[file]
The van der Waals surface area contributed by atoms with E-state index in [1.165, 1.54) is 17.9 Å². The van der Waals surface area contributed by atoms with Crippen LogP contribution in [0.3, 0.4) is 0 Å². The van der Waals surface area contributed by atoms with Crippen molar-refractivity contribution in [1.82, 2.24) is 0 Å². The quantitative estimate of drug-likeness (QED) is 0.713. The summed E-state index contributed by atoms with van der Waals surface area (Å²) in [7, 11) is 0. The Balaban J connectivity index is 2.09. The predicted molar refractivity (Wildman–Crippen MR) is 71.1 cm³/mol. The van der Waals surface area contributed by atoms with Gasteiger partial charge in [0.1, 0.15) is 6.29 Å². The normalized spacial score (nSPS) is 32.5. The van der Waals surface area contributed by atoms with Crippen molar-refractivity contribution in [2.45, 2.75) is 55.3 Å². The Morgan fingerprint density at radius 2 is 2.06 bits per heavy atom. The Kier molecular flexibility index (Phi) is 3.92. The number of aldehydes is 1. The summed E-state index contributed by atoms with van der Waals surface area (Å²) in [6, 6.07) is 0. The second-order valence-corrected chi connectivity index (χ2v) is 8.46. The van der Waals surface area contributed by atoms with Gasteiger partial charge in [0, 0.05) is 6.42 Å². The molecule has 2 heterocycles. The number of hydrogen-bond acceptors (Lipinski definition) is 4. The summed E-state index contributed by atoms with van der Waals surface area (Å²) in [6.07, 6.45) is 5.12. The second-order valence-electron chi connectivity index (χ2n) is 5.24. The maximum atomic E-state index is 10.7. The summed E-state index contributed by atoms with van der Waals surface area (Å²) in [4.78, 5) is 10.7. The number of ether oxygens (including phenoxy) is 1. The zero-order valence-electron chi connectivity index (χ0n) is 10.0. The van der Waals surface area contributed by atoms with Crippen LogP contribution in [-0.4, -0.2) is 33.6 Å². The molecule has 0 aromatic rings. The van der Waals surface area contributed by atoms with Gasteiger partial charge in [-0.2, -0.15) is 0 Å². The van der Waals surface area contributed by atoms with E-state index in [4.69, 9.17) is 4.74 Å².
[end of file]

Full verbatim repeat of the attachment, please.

The van der Waals surface area contributed by atoms with E-state index in [1.165, 1.54) is 17.9 Å². The van der Waals surface area contributed by atoms with Crippen LogP contribution in [0.3, 0.4) is 0 Å². The van der Waals surface area contributed by atoms with Crippen molar-refractivity contribution in [1.82, 2.24) is 0 Å². The quantitative estimate of drug-likeness (QED) is 0.713. The summed E-state index contributed by atoms with van der Waals surface area (Å²) in [7, 11) is 0. The Balaban J connectivity index is 2.09. The predicted molar refractivity (Wildman–Crippen MR) is 71.1 cm³/mol. The van der Waals surface area contributed by atoms with Gasteiger partial charge in [0.1, 0.15) is 6.29 Å². The normalized spacial score (nSPS) is 32.5. The van der Waals surface area contributed by atoms with Crippen molar-refractivity contribution in [2.45, 2.75) is 55.3 Å². The Morgan fingerprint density at radius 2 is 2.06 bits per heavy atom. The Kier molecular flexibility index (Phi) is 3.92. The number of aldehydes is 1. The summed E-state index contributed by atoms with van der Waals surface area (Å²) in [6, 6.07) is 0. The second-order valence-corrected chi connectivity index (χ2v) is 8.46. The van der Waals surface area contributed by atoms with Gasteiger partial charge in [0, 0.05) is 6.42 Å². The molecule has 2 heterocycles. The number of hydrogen-bond acceptors (Lipinski definition) is 4. The summed E-state index contributed by atoms with van der Waals surface area (Å²) in [6.07, 6.45) is 5.12. The second-order valence-electron chi connectivity index (χ2n) is 5.24. The maximum atomic E-state index is 10.7. The summed E-state index contributed by atoms with van der Waals surface area (Å²) in [4.78, 5) is 10.7. The number of ether oxygens (including phenoxy) is 1. The zero-order valence-electron chi connectivity index (χ0n) is 10.0. The van der Waals surface area contributed by atoms with Crippen LogP contribution in [-0.4, -0.2) is 33.6 Å². The molecule has 0 aromatic rings. The van der Waals surface area contributed by atoms with Gasteiger partial charge in [-0.2, -0.15) is 0 Å². The van der Waals surface area contributed by atoms with E-state index in [4.69, 9.17) is 4.74 Å².